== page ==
Rebuke or buy, that is the question?
2022 has been the year of backlash when it comes to celebrity beauty brands, and it’s safe to say it’s in a troubled state.
This year has seen celebrity launches go into overdrive, some would even say, overkill – with new ones coming out at a rapid rate.
Gone are the days where beauty brands are founded by those who have spent years cultivating the perfect products to cater to consumer’s needs, with the sweat and tears driven by the goal of making individuals feel more beautiful and confident, but now, actors, singers, influencers and TV personalities with no prior background in beauty have broken the market – predominantly skincare – which has been rebuked not only by the experts, but consumers too.
Celebrities are moving away from being ambassadors for brands, and instead fronting their own, competing with beauty high-street favourites and even the luxury market, despite having no relevance to the sector.
Interestingly over recent years, celebrity ambassadors have sky-rocketed brands from the likes of Molly-Mae and Pretty Little Thing to Saweetie becoming the global ambassador for MAC, and these still work. Celebrity branding is a powerful strategy to help differentiate your brand from competitors, but only if the celebrity partnering is right. The majority of celebrities are creatives at heart, so for those endorsing a brand which aligns with their beliefs and passions, it will come across as genuine, relatable, and trustworthy to their loyal following. According to Forbes ‘celebrity endorsement helps increase sales in the short term and brand awareness in the long term.’ So, it comes to no surprise, that when done right, brands can increase their stock price by 4% and generate 650% ROI for every $1 invested in influencer/celebrity marketing – and for brands like PLT or L’Oreal…safe to say that’s a lot of dollar!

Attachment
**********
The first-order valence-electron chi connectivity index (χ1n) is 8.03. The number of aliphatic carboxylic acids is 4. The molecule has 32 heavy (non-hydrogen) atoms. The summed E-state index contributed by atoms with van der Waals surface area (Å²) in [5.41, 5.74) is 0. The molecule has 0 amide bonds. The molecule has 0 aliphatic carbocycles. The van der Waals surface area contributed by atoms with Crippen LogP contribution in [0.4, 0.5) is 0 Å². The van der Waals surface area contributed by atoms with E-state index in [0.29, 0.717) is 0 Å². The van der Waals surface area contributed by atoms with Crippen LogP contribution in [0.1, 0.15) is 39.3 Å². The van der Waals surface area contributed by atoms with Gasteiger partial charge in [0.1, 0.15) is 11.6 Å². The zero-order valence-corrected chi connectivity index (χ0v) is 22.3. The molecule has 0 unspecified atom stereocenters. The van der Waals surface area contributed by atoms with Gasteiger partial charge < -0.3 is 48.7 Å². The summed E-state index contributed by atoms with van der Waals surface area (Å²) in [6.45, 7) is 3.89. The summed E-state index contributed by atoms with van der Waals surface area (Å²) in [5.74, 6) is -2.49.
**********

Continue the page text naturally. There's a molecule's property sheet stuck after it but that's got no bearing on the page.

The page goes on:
Despite this working well, celebrities have made a big shift. No longer satisfied with being ambassadors, they want to promote their very own beauty brands, but the over saturation in such a short period has turned consumers off.
Let’s take it back though, to when it worked!
One of the first celebrity make-up brand launches was from icon, Somalian-born supermodel, Iman in 1994. She created an array of cosmetics due to the discrimination she faced from makeup artists at the time who couldn’t cater to her skin tone and expected her to bring her own foundation. Iman broke the mould. Her reasoning behind her launch was personal, strong, bold, revolutionary, and even inspires much loved celebrities to this day like Rhianna’s Fenty. Iman ruled the roost and stood singular in the market up until 2013, before others started to catch on.
Based on this, in my opinion on what’s missing and why these new celebrity launches are failing, is because they lack substance, history and depth. Beauty is an art, and if everyone can do it, then what makes it special? Celebrity beauty launches are turning beauty into a trend, and like we know from our lockdown TikTok days (*flashback rosemary water, horrific dance moves and banana bread), trends can die out quick!